Avesta: Hadokht Nask on What Happens After You Die

This is a translation of Charles de Harlez’s 1877 French translation. If you want to see how wildly divergent translations of this text can be, take a look at Darmesteter’s translation.

HADOKHT NASK FRAGMENT ON WHAT HAPPENS AFTER YOU DIE

1-2. Zarathustra asked Ahura Mazda: Ahura Mazda, very holy spirit, creator of visible good things, pure being! When a righteous one dies, where does his soul stay that night?

4. So Ahura Mazda told him: it stays near the head, reciting the Ustavaiti Gatha, repeating wishes for joy: Happiness[1] to him, happiness to all whom Ahura Mazda wishes to give it to, He who rules as He pleases. During this night, it tastes as much joy as all the joy in the whole world.

3-4. During the second night, where does the soul stay? Ahura Mazda responded: it stays near the head, reciting the Ustavaiti Gatha, repeating wishes for joy: Happiness to him, happiness to all whom Ahura Mazda wishes to give it to, He who rules as He pleases. During this night, it tastes as much joy as all the joy in the whole world.

5-6. During the third night, where does the soul stay? Ahura Mazda responded: it stays near the head, reciting the Ustavaiti Gatha, repeating wishes for joy: Happiness to him, happiness to all whom Ahura Mazda wishes to give it to, He who rules as He pleases. During this night, it tastes as much joy as all the joy in the whole world.

7-9. Upon the passing of the third night to the beginning of the glow of dawn, the soul of the righteous man finds itself in the midst of plants. A fragrance comes to it (contained in the plants). A wind bringing it to him comes from the middle of the southern regions, a fragrant wind, more fragrant than all other winds. The soul of the righteous man inhales this wind into his nose. From whence blows this wind more fragrant than any I have ever inhaled into my nostrils? From this fragrance, his own nature comes to him in the form of a young maiden, beautiful, bright, with rosy arms, strong, majestic, with an upright and slender physique, with an admirable body, noble, of illustrious race, fifteen years of age, with a body brighter than the brightest of creatures.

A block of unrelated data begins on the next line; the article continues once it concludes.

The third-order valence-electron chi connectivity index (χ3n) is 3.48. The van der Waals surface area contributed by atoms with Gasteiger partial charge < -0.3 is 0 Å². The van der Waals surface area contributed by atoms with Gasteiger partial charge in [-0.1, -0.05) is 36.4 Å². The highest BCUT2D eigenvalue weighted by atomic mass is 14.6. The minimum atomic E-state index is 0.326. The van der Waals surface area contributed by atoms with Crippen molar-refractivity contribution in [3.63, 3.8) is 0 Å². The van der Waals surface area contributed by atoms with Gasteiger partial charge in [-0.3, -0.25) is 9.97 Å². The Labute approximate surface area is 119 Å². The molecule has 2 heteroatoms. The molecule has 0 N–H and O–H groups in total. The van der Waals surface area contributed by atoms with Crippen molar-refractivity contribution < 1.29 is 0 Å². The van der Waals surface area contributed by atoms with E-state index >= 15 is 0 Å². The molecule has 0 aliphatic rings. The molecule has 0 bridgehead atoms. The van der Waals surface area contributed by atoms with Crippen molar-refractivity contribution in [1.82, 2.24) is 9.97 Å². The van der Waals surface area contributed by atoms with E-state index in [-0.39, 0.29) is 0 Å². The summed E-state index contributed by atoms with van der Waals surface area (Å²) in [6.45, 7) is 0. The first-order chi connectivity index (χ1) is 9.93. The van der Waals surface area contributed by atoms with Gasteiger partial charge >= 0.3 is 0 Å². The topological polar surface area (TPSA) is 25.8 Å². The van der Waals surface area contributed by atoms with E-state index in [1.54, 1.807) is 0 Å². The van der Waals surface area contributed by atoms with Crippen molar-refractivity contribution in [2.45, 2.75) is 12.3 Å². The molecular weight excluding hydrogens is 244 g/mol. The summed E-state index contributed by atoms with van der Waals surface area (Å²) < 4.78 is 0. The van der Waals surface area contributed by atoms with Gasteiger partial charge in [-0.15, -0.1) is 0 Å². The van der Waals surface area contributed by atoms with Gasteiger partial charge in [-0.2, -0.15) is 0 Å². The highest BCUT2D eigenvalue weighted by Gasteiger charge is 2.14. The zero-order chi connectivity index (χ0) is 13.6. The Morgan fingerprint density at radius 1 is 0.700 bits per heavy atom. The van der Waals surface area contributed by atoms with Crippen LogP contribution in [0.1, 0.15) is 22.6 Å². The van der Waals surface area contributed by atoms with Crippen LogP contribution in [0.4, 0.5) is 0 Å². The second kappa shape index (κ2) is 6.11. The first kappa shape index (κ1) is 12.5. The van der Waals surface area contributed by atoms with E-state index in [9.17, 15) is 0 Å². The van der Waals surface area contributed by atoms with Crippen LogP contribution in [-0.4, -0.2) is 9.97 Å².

10. And the soul of the righteous one asks her: What maiden are you, most beautiful of all maidens I have ever seen?

11. And his own nature responds: I am your good thoughts, your good words and your good actions, the very nature [Daêna] of your own body. Who has adorned you with[2] this grandeur, this excellence, this beauty, emitting a fragrant scent, triumphant, dominating your enemies, such as you appear before me?

12. It is you, oh young man, your good thoughts, your good words, your good actions, your very nature [Daêna], that has adorned me with this grandeur, this excellence, this beauty, emitting a fragrant scent, triumphant, dominating my enemies, such as I appear before you.[3]

13. When you saw up there [in the world] someone practicing magic, engaging in seduction or oppression, you bowed and recited the Gathas loudly, honoring[4] the pure waters and the fire, son of Ahura Mazda and seeking to please the faithful man, whether he came from near or far. Thus you rendered me, I who was already lovely, even lovelier; though seated on a high seat, you have made me sit on an even higher seat, through these good thoughts, through these holy words, through these good works.

14. Thus men after this will honor[5] me, I Ahura Mazda, long-honored, consulted (by those who seek the truth).

15-16. The soul of the righteous takes a first step and stops in Humata [good thoughts]; it takes a second step and stops in Hukta [good words]; it takes a third step and stops in Huarsta [good deeds]; it takes a fourth step and stops at the place of beginningless lights. A righteous one who died before him questions him, asking: How, oh dead righteous one, did you come from the home of the herds, from the land of abundant unions, from the corporeal world, to the spiritual world; from the perishable world to the eternal world? How has happiness come to you for eternity [footnote: How has good being been yours enduringly?]?

17-18. And Ahura Mazda speaks: Ask nothing of this man whom you question, this man who has come from a formidable, horrible road, who distances (himself from the world), upon the separation of the body and the intelligence. What suits him best after death is having food brought to him, golden oil, for the young man whose thoughts, words, inclinations, and actions were holy. It is the food (that is suitable) after death for the maiden who has persevered in holy thoughts, words and actions, always well guided, surrendered to her master, continually pure.